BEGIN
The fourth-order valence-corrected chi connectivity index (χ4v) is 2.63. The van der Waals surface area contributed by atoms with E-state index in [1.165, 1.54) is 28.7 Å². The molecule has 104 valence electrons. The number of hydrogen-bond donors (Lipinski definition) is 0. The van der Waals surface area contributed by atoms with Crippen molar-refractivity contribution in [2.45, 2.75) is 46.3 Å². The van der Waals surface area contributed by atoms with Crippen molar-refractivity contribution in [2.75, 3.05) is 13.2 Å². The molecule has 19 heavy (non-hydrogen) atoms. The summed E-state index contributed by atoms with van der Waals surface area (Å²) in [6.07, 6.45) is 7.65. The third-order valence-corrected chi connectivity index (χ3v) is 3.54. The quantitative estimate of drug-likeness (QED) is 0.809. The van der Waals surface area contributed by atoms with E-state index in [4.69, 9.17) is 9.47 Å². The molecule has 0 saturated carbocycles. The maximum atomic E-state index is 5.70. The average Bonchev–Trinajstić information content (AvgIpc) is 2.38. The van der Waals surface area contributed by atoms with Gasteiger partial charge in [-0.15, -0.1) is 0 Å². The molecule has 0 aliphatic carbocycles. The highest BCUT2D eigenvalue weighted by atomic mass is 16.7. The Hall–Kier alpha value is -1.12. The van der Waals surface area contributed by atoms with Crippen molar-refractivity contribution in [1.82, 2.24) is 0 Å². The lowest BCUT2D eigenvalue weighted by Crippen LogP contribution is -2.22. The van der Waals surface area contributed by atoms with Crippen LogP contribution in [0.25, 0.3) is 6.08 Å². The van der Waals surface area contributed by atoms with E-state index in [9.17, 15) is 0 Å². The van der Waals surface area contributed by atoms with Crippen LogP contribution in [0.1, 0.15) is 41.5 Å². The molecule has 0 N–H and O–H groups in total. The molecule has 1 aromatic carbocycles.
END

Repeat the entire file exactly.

The fourth-order valence-corrected chi connectivity index (χ4v) is 2.63. The van der Waals surface area contributed by atoms with E-state index in [1.165, 1.54) is 28.7 Å². The molecule has 104 valence electrons. The number of hydrogen-bond donors (Lipinski definition) is 0. The van der Waals surface area contributed by atoms with Crippen molar-refractivity contribution in [2.45, 2.75) is 46.3 Å². The van der Waals surface area contributed by atoms with Crippen molar-refractivity contribution in [2.75, 3.05) is 13.2 Å². The molecule has 19 heavy (non-hydrogen) atoms. The summed E-state index contributed by atoms with van der Waals surface area (Å²) in [6.07, 6.45) is 7.65. The third-order valence-corrected chi connectivity index (χ3v) is 3.54. The quantitative estimate of drug-likeness (QED) is 0.809. The van der Waals surface area contributed by atoms with E-state index in [4.69, 9.17) is 9.47 Å². The molecule has 0 saturated carbocycles. The maximum atomic E-state index is 5.70. The average Bonchev–Trinajstić information content (AvgIpc) is 2.38. The van der Waals surface area contributed by atoms with Gasteiger partial charge in [-0.15, -0.1) is 0 Å². The molecule has 0 aliphatic carbocycles. The highest BCUT2D eigenvalue weighted by atomic mass is 16.7. The Hall–Kier alpha value is -1.12. The van der Waals surface area contributed by atoms with Crippen molar-refractivity contribution in [1.82, 2.24) is 0 Å². The lowest BCUT2D eigenvalue weighted by Crippen LogP contribution is -2.22. The van der Waals surface area contributed by atoms with Crippen LogP contribution in [0.25, 0.3) is 6.08 Å². The van der Waals surface area contributed by atoms with E-state index in [9.17, 15) is 0 Å². The van der Waals surface area contributed by atoms with Crippen LogP contribution in [0.1, 0.15) is 41.5 Å². The molecule has 0 N–H and O–H groups in total. The molecule has 1 aromatic carbocycles.